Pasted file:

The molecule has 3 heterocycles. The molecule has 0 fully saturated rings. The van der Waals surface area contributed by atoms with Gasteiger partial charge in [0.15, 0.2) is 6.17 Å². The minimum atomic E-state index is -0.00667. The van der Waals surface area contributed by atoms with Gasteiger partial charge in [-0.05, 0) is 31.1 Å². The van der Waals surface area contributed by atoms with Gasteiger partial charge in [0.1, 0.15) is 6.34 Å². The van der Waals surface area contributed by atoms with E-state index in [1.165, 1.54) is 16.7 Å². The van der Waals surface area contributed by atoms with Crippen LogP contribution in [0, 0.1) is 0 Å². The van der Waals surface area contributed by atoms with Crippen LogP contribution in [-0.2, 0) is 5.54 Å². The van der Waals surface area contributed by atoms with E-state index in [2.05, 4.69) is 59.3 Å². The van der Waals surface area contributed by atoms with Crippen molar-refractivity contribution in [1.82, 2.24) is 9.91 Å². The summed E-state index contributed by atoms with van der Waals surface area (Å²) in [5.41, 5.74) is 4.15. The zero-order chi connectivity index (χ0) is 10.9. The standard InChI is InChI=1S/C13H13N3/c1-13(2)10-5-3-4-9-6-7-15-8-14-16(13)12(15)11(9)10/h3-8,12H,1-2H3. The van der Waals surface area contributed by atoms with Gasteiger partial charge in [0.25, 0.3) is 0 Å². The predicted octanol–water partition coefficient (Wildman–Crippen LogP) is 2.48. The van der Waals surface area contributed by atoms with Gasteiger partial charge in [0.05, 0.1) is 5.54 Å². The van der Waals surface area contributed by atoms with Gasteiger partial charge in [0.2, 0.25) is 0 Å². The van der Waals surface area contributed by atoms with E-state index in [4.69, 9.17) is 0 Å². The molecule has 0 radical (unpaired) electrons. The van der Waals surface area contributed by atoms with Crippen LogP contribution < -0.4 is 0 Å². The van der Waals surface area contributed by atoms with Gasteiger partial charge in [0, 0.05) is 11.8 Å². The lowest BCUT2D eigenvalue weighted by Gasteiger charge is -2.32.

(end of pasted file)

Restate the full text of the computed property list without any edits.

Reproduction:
The molecule has 3 heterocycles. The molecule has 0 fully saturated rings. The van der Waals surface area contributed by atoms with Gasteiger partial charge in [0.15, 0.2) is 6.17 Å². The minimum atomic E-state index is -0.00667. The van der Waals surface area contributed by atoms with Gasteiger partial charge in [-0.05, 0) is 31.1 Å². The van der Waals surface area contributed by atoms with Gasteiger partial charge in [0.1, 0.15) is 6.34 Å². The van der Waals surface area contributed by atoms with E-state index in [1.165, 1.54) is 16.7 Å². The van der Waals surface area contributed by atoms with Crippen LogP contribution in [0, 0.1) is 0 Å². The van der Waals surface area contributed by atoms with Crippen LogP contribution in [-0.2, 0) is 5.54 Å². The van der Waals surface area contributed by atoms with E-state index in [2.05, 4.69) is 59.3 Å². The van der Waals surface area contributed by atoms with Crippen molar-refractivity contribution in [1.82, 2.24) is 9.91 Å². The summed E-state index contributed by atoms with van der Waals surface area (Å²) in [5.41, 5.74) is 4.15. The zero-order chi connectivity index (χ0) is 10.9. The standard InChI is InChI=1S/C13H13N3/c1-13(2)10-5-3-4-9-6-7-15-8-14-16(13)12(15)11(9)10/h3-8,12H,1-2H3. The van der Waals surface area contributed by atoms with Gasteiger partial charge in [0.25, 0.3) is 0 Å². The predicted octanol–water partition coefficient (Wildman–Crippen LogP) is 2.48. The van der Waals surface area contributed by atoms with Gasteiger partial charge in [0.05, 0.1) is 5.54 Å². The van der Waals surface area contributed by atoms with Gasteiger partial charge in [0.2, 0.25) is 0 Å². The van der Waals surface area contributed by atoms with E-state index in [4.69, 9.17) is 0 Å². The molecule has 0 radical (unpaired) electrons. The van der Waals surface area contributed by atoms with Crippen LogP contribution < -0.4 is 0 Å². The van der Waals surface area contributed by atoms with Gasteiger partial charge in [0, 0.05) is 11.8 Å². The lowest BCUT2D eigenvalue weighted by Gasteiger charge is -2.32.